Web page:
April 16 in Motorsports History: A controversial win at Long Beach

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While the Long Beach Grand Prix has been incredibly kind to the Andretti family, the 1989 edition of the race is one that Mario Andretti likely does not remember too fondly.

By the late 1980s, Andretti had won a Formula One race at the famed street course in 1977, and three of the first four CART-sanctioned events at Long Beach in 1984, ’85 and ’87. His son Michael won his first race there in ’86.

But on April 16, 1989, Mario’s bid for “King of the Beach” unofficially was snatched away by defending Long Beach winner Al Unser Jr.

Starting from the pole position, Unser dominated early and seemed on track for his second-consecutive victory in the event.

Meanwhile, Andretti qualified fifth and slowly worked his way to the front. While Unser clearly had the faster car, he had to slow his pace to save fuel. By then, Andretti had reached second, and with the help of a quick pit stop, he emerged from the pit cycle just ahead of Unser.

As they entered Turn 3 on Lap 84, they approached the lapped car of Tom Sneva. Unser drove under Andretti for the lead but made contact and caused Andretti to spin.

While Andretti’s day was done, Unser’s car continued to run without a front wing through the checkered flag. Unser’s victory was his second in a four-race win streak at Long Beach that dubbed him “King of the Beach.”

Andretti finished 18th and confronted Unser in victory lane.

“I find it very difficult to congratulate him of course,” Andretti told ABC Sports. “He blatantly just spun me out of the way. If that’s the way he wants to play, it’s pretty sorry. It’s a pretty sorry drive, really.”

Unser said he had ‘mixed emotions’ about the incident.

“I ain’t putting the blame on anybody,” Unser said. “It’s my fault because I did the hitting, but goddang it, they all stopped in front of me and couldn’t help it.”

Also on this date:

2000: Paul Tracy started Long Beach from 17th but worked his way to first place by Lap 62 to win the race for the second time in his career. Tracy would win twice more at Long Beach in 2003-04.

2016: A daring inside pass for the lead in the first corner was all Ricky Taylor needed to set the tone for IMSA’s Bubba Burger Sports Car Grand Prix at Long Beach. He and his younger brother, Jordan, cruised to an overall win in the No. 10 Wayne Taylor Racing Corvette DP, leading all but two laps.

Follow Michael Eubanks on Twitter @michaele1994

Andretti Autosport picks James Hinchcliffe for last 3 races of season

Andretti Autosport James Hinchcliffe
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James Hinchcliffe will finish the NTT IndyCar Series season for Andretti Autosport, replacing Zach Veach in the No. 26 Dallara-Honda.

The team made the announcement Friday afternoon that Hinchcliffe will return after racing for Andretti at Texas Motor Speedway, the Indianapolis Motor Speedway road course and the Indianapolis 500.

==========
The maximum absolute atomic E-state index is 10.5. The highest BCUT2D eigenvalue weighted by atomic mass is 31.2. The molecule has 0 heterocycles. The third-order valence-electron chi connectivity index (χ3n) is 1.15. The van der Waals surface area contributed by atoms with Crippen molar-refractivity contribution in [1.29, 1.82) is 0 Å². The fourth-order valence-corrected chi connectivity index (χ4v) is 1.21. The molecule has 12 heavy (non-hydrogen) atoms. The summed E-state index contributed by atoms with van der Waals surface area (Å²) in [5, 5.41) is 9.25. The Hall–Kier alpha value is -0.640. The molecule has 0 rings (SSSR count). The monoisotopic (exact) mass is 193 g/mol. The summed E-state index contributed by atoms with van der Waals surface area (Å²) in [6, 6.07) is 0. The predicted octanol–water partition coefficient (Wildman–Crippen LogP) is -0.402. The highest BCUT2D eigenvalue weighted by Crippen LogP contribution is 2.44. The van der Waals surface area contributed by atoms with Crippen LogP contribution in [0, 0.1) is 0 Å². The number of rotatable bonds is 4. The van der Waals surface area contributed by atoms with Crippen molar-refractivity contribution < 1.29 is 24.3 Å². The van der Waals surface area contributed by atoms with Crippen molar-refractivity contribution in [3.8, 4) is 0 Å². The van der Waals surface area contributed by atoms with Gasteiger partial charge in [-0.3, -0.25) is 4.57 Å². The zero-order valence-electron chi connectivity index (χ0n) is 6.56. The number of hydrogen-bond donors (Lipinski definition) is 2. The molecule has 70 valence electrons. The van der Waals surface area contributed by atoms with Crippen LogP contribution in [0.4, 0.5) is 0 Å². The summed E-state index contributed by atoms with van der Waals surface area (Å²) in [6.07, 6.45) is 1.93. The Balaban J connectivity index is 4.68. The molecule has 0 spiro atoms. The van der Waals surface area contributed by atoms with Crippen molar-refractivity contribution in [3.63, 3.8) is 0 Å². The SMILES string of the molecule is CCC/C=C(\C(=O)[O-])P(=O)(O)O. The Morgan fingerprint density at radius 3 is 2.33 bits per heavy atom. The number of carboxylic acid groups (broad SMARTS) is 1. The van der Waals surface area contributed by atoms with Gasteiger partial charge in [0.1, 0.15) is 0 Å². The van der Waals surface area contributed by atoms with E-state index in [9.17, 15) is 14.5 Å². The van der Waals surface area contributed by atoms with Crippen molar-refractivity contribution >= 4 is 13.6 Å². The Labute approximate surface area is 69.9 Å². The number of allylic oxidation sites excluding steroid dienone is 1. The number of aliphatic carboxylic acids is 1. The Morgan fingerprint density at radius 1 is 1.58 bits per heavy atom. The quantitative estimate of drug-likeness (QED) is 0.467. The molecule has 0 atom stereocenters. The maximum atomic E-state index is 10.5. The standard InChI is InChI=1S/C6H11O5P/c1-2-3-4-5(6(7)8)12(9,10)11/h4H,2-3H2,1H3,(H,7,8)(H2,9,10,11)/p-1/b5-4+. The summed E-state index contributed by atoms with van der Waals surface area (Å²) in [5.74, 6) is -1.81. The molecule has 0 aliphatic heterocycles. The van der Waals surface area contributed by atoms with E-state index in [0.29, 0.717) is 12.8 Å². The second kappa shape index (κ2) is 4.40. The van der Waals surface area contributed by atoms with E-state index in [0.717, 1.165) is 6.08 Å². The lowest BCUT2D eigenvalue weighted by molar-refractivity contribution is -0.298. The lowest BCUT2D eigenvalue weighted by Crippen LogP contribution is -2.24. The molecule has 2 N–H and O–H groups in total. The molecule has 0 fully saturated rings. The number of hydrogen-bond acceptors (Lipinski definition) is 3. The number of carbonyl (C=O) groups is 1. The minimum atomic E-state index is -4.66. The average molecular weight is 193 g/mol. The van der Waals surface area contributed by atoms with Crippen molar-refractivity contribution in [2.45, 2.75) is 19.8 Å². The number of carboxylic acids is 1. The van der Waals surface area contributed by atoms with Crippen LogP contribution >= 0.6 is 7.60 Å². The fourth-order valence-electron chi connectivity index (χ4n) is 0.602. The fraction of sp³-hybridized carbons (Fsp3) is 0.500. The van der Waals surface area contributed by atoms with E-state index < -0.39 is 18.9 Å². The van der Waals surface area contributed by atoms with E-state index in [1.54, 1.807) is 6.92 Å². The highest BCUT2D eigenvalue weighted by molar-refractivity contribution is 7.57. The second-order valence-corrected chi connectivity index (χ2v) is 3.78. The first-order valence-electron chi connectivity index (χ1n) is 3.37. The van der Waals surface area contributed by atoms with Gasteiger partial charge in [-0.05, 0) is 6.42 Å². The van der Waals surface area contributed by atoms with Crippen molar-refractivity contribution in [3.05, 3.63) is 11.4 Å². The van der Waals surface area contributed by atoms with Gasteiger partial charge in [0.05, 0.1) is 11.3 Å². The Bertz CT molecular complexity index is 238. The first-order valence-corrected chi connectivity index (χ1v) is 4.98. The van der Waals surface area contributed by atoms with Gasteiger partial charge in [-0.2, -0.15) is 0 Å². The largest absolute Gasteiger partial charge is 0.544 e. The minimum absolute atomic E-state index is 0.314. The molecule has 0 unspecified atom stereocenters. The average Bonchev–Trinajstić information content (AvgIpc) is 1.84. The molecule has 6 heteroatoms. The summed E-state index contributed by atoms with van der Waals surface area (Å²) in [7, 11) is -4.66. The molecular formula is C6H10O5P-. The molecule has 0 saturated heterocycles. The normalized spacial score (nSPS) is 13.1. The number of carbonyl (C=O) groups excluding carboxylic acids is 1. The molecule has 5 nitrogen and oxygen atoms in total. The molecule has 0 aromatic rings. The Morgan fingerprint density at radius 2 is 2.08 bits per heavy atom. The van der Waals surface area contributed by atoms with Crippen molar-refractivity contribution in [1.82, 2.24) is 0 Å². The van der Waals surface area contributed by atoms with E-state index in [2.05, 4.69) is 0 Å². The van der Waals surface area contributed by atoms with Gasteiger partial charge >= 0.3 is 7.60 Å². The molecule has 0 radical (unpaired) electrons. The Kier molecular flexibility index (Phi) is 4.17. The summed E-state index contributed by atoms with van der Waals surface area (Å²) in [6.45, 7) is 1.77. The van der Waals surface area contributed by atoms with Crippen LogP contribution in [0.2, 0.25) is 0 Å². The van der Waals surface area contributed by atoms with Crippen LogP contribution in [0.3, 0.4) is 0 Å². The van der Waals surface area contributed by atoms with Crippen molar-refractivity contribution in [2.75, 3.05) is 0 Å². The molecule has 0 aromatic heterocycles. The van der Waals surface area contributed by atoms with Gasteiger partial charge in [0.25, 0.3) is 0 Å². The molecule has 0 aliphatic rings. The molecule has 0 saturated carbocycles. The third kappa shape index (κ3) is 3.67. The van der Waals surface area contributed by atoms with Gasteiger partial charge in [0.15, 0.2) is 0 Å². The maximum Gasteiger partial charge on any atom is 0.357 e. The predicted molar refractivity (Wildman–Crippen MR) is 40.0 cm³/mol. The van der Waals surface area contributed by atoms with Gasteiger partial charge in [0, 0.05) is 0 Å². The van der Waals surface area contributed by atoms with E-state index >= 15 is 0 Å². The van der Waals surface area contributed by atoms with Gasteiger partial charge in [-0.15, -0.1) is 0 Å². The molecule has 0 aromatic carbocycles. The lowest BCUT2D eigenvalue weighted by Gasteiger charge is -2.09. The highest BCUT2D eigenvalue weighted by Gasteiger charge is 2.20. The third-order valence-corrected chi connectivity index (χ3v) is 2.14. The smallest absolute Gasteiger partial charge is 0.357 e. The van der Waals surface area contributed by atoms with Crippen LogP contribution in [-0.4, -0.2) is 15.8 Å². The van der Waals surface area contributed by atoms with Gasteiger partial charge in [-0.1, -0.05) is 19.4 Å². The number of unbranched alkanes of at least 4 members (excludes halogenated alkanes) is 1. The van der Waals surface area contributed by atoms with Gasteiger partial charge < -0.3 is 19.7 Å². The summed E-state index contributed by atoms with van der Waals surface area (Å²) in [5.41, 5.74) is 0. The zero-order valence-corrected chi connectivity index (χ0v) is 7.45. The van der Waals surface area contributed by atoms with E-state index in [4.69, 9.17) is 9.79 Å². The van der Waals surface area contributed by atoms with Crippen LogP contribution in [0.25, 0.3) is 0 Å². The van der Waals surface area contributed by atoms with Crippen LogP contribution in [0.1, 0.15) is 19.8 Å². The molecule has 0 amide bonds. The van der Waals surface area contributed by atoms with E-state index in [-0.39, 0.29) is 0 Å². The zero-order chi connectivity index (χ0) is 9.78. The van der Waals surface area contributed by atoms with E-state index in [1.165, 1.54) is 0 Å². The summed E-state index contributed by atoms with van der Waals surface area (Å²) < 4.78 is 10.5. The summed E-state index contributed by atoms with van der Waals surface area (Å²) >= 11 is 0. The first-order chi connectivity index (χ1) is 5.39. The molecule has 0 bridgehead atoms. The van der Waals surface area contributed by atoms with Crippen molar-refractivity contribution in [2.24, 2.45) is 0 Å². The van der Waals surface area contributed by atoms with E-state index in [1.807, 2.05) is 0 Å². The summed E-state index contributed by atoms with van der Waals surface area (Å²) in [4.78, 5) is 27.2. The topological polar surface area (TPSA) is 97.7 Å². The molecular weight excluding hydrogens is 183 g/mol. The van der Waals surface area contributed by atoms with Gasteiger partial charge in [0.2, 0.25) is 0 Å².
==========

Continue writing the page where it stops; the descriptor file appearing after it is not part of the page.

Hinchcliffe, who also has worked as an IndyCar on NBC analyst and pit reporter, will race in the Oct. 2-3 doubleheader race weekend at the Indianapolis Motor Speedway road course and the Oct. 25 season finale at St. Petersburg, Florida.

“It’s always unfortunate to have to change drivers this far into a season, but we have to look at finishing the year the best we can for the 26 team and start evaluating and looking at options for 2021,” team owner Michael Andretti said in a release. “James has an existing relationship with our team that we’d love to build on and it makes the most sense for him to step in for these last three races. We are looking forward to seeing what he can do.”

Hinchcliffe has a season-best finish of seventh in the Indy 500. He had been working on trying to put together a deal for next season after scrambling to secure a partial schedule this year when he lost his ride at Arrow McLaren SP after 2020 with a year left on his deal.

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“I know, probably better than most, what Zach is feeling right now, and I have to say that he has handled everything about as class act as you can,” Hinchcliffe said. “I’ve known Zach as a teammate, before that as a colleague and even before that as a friend, and he is a guy that I respect in every way. I know he is a fighter and will fight back to where he wants to be.

“For me now, my focus is 100% on racing the Harvest GP and getting the best possible results for Gainbridge, for Honda, for Michael and for the team. I obviously haven’t been on a road course in a while, but at least the last time I was, it was here at IMS! Hopefully that puts us in a good position to go out there and have a strong weekend.”